Well if you've got a question for Warren I suppose you will have to put it to Warren. I can't give you any insights into that Chris.

KENNY:

You're a Cabinet Minister in the Coalition. Do you believe that the Deputy Prime Minister's loyalty should be first to the Coalition and the Government or to boosting the numbers of the National Party?

MINISTER O'DWYER:

I'm very confident that both the Liberal Party and the National Party work incredibly well together, in Coalition and in Government and that Warren Truss…

KENNY:

Despite this evidence we've got at the moment?

MINISTER O'DWYER:

…and Warren Truss and Malcolm Turnbull work together very strongly as a team. I'm very confident of that. There are always, in relationships, some testing times and this is probably just one of those.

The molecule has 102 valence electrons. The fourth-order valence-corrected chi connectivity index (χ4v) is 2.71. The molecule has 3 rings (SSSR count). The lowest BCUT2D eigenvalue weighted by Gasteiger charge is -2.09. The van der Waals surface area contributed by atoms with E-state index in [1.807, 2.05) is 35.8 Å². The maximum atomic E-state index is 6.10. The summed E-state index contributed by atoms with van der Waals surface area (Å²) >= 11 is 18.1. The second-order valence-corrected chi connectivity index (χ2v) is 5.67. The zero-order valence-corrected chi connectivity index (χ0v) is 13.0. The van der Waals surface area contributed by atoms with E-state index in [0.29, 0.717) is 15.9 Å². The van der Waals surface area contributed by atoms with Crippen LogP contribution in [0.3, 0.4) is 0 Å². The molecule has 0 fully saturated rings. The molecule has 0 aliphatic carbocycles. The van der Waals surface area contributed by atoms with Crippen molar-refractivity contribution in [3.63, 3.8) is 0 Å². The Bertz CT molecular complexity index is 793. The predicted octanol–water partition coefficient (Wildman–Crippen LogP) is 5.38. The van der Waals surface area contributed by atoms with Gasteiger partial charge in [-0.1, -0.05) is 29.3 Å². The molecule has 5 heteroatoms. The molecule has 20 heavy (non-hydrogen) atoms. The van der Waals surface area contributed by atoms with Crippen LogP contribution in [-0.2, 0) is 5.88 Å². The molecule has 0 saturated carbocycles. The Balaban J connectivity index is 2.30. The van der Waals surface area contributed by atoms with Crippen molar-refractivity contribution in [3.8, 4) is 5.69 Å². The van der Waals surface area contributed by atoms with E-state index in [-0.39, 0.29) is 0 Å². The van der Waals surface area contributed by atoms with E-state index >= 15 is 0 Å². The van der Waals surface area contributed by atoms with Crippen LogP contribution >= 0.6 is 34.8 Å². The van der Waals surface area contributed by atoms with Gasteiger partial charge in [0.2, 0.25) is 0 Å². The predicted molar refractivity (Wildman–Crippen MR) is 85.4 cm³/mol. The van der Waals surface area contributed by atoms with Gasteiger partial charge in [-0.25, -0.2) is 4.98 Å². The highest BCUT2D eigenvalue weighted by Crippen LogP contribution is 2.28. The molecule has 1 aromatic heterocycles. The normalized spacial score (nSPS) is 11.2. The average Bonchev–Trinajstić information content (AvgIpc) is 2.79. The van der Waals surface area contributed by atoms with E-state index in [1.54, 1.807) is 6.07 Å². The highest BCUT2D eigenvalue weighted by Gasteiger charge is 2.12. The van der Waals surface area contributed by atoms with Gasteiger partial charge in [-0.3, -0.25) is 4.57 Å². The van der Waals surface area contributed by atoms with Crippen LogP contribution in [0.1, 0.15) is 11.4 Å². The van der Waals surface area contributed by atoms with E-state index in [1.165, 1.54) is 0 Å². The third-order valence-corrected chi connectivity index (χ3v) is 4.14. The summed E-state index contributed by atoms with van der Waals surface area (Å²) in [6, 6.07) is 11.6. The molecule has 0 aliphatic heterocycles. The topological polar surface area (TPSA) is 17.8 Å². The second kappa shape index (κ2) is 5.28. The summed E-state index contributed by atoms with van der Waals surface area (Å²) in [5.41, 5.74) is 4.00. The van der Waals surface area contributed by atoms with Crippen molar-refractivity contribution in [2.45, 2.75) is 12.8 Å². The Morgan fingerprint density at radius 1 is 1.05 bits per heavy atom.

KENNY:

Obviously Warren Truss and Malcolm Turnbull have to work closely together. There has been no signs before this that they haven't been but we do know, now that this secret negotiation was going on, obviously without Malcolm Turnbull's knowledge, how can the Prime Minister now go ahead with his daily business and have full trust and confidence in his deputy?

MINISTER O'DWYER:

Quiet easily. We're in Coalition. Warren Truss is the Leader of the National Party, he is the Deputy Prime Minister, we work well in government, in coalition together. We've got a very big agenda ahead of us at the moment. Tomorrow the Prime Minister is going to be announcing, along with Christopher Pyne, our innovation package. It is a very ambitious statement that is being announced tomorrow…

KENNY:

Indeed alright we will come to that but talking about innovation – are you saying that the Coalition working, you know the two parties work closely together, it's kind of innovative isn't it for a Deputy Prime Minister to be actively poaching members from his Coalition partner while in Government?

MINISTER O'DWYER:

I'll leave it to you to give the descriptions Chris.

KENNY: